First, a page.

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Chapter Four - Tactics and Empathy: Defences against Projective Identification

Jean Arundale Karnac Books ePub

Lesley Steyn

In this paper I wish to try to address some problems I have struggled with in the approach I use, within the British tradition, that emphasises work in the here and now with the patient’s projections and phantasy relationship with the analyst. Strachey’s work (1934) was a turning point in focusing attention on the here and now of the analytic session: he showed that the patient’s severe superego could only be modified if “caught in the act” in the present moment when projected into the analyst and his “mutative transference interpretation” became a template for psychic change for future generations of all schools of analysis (see Arundale, 2011).

Since then, work by Klein (1946), Bion (1959), Rosenfeld (1971) and others on the theory of projective identification has developed Strachey’s vision that the analyst becomes the patient’s “external phantasy object” (Caper, 1992). As the patient, in phantasy, projects parts of himself into the analyst and then feels these parts to reside in the analyst, not himself, so, these authors show, the analyst correspondingly feels provoked to identify with the projected attributes.

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Chapter One - The Way to Identity: An Auspicious Method?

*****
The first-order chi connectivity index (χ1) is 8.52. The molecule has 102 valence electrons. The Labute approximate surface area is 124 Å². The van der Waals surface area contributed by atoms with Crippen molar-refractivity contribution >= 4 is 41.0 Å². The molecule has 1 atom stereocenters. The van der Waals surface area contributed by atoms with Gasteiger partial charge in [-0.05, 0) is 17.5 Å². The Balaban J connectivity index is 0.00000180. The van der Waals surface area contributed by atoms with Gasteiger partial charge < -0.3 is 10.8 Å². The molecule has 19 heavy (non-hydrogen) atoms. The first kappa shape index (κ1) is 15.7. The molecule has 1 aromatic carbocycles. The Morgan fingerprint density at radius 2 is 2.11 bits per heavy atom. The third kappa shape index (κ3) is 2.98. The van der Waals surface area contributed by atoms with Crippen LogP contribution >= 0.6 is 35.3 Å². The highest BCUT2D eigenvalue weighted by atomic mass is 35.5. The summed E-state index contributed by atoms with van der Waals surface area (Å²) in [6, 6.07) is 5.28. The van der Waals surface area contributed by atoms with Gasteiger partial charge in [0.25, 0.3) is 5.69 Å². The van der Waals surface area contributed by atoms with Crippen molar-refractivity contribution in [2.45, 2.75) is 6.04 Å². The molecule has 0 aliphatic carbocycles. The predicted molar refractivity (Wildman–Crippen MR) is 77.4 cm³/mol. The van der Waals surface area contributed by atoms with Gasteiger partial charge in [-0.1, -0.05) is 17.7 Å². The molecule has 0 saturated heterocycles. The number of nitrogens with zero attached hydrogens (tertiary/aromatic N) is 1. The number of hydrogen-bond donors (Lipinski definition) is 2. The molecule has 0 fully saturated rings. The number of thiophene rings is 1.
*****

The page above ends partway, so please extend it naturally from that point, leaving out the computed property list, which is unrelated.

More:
Jean Arundale Karnac Books ePub

A robust “sense of self” or self-identity is not a given; there are many ways the self can be lost, deformed, split into parts, or falsified. If one is fortunate, a central identity is formed through the vicissitudes of growing up from infancy into adulthood, meeting each stage as it comes, withstanding the developmental challenges and inevitable traumas that occur. Psychoanalytic theory, begun with Freud and developed by Klein, Winnicott, and many others, provides a coherent roadmap of human development, firmly based on a theory of mind, applicable as a method of treatment for a range of disorders, as well as providing an abundant and rich catalogue of difficulties on the journey to an “identity”.

Psychoanalysis is particularly suited to the task of finding or re-finding the self and establishing an identity if that has not developed or has been lost, fragmented, or become unreal. Some of the pitfalls in establishing self-identity that will be addressed in the chapters of this book will include battles between conflicting parts of the self, splitting the self into parts, excessive projection of parts of the self into others or introjection of parts of others into the self. There can be a surfeit of identifications, playing out roles assigned by parents, or performing other roles that aren't authentic. Feeling oneself to be unreal or false, estranged or out of touch with oneself, or disconnected from others, is discomfiting, to say the least.

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Chapter Six: Terror, impasse, hope: fragmentation as resistance

Jean Arundale Karnac Books ePub

Jessica Sacret Hering